The Management Committee’s Hudson said that there will be a public comment period during the spring NAIC meeting in Denver in March and there will also be a period of public comment. Wisconsin Insurance Commissioner Sean Dilweg made a motion to adopt the report which the management committee did in an 11-0 vote with 1 abstention. Missouri’s abstention was more procedural since its representative did not have the proxy authority to vote the issue.

Friday, January 8, 2010

Off to a Good Start

Life insurers are starting their New Year on the right note with news reported by Bloomberg that the Obama administration is examining the possibility of encouraging Americans to create guaranteed streams of income using 401(k) savings and individual retirement accounts (IRAs.)

Bloomberg reports that the U.S. Treasury and U.S. Labor Departments are preparing to request comment on the concept as early as next week. Request for comment had not been received as of this posting.

When asked for comment, the American Council of Life Insurers, Washington was cautiously optimistic. “We certainly support fully Labor and Treasury's efforts to examine how 401 k plan participants can be encouraged to make annuities a bigger part of their retirement income. We think plan participants should have an option at the workplace to turn retirement savings into a lifetime income stream,” according to Whit Cornman, an ACLI.spokesperson.

Carriers have always provided the option of creating regular income by using annuities. And for the last five years, life insurers have been promoting what they have always offered by under the moniker of income planning. So, conceivably, insurers are poised to step in and help with that conversion should comment be taken and a decision made to advance the proposal. And, over the last few years, mutual funds have tried to come up with products that compete with annuities for income planning dollars.

Hopefully, the Administration ultimately gives the proposal a nod, strong suitability standards will be in place to protect Americans.

Wednesday, January 6, 2010

Will the Third Time be the Charm?

Faced with what he describes as dire financial prospects for the state and New York City, New York Gov. David Paterson announced, among other things, that New York is going to pursue the establishment of an insurance exchange.

The sobering assessment of the state’s financial position was made during Paterson’s state of the state address.

In a conference call following the address, representatives of the Governor’s staff and New York Insurance Superintendent James Wrynn tried to detail the proposal. Wrynn said that the Exchange would be based on the concept of syndicates of private capital from multiple sources including hedge funds, wealthy investors and private equity firms similar to Lloyds of London.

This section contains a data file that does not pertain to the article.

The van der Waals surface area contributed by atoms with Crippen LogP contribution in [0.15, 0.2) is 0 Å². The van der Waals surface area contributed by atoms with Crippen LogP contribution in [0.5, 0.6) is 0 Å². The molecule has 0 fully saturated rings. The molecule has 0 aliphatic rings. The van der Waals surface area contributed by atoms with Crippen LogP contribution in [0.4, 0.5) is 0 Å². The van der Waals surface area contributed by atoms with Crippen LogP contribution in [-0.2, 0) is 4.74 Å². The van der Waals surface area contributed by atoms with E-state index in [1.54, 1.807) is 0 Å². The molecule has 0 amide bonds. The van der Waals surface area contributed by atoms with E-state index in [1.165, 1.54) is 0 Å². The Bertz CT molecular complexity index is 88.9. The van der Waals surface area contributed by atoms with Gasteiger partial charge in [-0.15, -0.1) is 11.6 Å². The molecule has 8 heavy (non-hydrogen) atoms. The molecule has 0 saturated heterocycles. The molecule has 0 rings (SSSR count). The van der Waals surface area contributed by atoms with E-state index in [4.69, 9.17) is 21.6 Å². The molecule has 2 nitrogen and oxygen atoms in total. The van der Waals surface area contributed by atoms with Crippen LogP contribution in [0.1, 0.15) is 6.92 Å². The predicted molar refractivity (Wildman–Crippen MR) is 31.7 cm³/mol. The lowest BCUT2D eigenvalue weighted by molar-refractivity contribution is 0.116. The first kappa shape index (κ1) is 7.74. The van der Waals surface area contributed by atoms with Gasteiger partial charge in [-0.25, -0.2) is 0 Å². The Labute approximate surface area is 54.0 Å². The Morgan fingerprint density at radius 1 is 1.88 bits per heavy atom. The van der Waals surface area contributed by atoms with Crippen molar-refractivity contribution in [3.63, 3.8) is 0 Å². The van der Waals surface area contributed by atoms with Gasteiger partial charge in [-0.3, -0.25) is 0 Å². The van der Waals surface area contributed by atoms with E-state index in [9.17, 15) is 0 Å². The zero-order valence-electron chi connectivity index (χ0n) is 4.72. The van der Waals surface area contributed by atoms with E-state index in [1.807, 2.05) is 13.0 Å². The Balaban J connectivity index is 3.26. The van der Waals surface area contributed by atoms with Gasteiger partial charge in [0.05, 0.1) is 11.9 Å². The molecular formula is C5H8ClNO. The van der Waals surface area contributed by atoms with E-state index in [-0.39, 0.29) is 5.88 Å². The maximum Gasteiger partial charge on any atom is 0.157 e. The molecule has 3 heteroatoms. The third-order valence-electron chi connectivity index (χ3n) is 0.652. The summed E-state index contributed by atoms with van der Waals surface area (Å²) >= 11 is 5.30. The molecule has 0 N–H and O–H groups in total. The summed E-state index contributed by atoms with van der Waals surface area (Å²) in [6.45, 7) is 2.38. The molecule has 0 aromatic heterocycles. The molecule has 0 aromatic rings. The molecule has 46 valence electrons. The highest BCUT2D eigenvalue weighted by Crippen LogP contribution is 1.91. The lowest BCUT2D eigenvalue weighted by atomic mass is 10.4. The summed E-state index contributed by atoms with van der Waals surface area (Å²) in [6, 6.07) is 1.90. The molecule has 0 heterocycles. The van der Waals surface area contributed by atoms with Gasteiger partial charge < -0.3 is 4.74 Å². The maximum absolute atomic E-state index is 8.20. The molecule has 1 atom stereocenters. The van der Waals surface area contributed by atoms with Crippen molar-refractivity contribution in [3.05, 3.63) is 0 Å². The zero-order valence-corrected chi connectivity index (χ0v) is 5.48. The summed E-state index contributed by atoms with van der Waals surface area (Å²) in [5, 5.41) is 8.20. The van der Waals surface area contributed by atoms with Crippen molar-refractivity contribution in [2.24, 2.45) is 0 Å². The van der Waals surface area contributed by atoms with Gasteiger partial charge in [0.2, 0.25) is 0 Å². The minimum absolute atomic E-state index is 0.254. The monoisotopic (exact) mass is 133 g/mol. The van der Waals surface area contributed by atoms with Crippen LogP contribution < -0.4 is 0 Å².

Although he could not say specifically how much money would be generated, Wrynn did note that half of the money received by Lloyds comes from North America. And, he continued, even a portion of that would result in substantial revenue for New York.

Wrynn predicted that the venture would bring both jobs to New York City where a headquarters is anticipated as well as upstate where jobs from back office operations could be created. He noted that the Exchange would meet the need for more insurance for complex risks including reputational, cyber, terrorism and climate change risk.

This is the third effort to create a successful insurance exchange in New York. The first attempt ran from 1980-87. A second attempt was contemplated by former Superintendent Eric Dinallo but was scuttled by a financial meltdown that had Dinallo and the insurance department running up to the Federal Reserve, sometimes on a moment’s notice, to address issues that had arisen.

The exchange does not contemplate business in life settlements but could conceivably make it possible for life insurance companies to more easily participate in reinsurance or facilitate the sale of very large policies similar to what Lloyds currently does, according to Department spokesman David Neustadt.

The amount of money the exchange would generate and when it would be up and running is not known at this point, according to Wrynn. However, he did say that work on its development would start immediately. When asked whether a soft market cycle would impact efforts, Wrynn said that he anticipated that when it was up and running the market cycle would be harder.

And, when asked if the state would become the insurer of last resort, Wrynn said that it was not intended to be the case and that it was anticipated that the Exchange would be self-sustaining.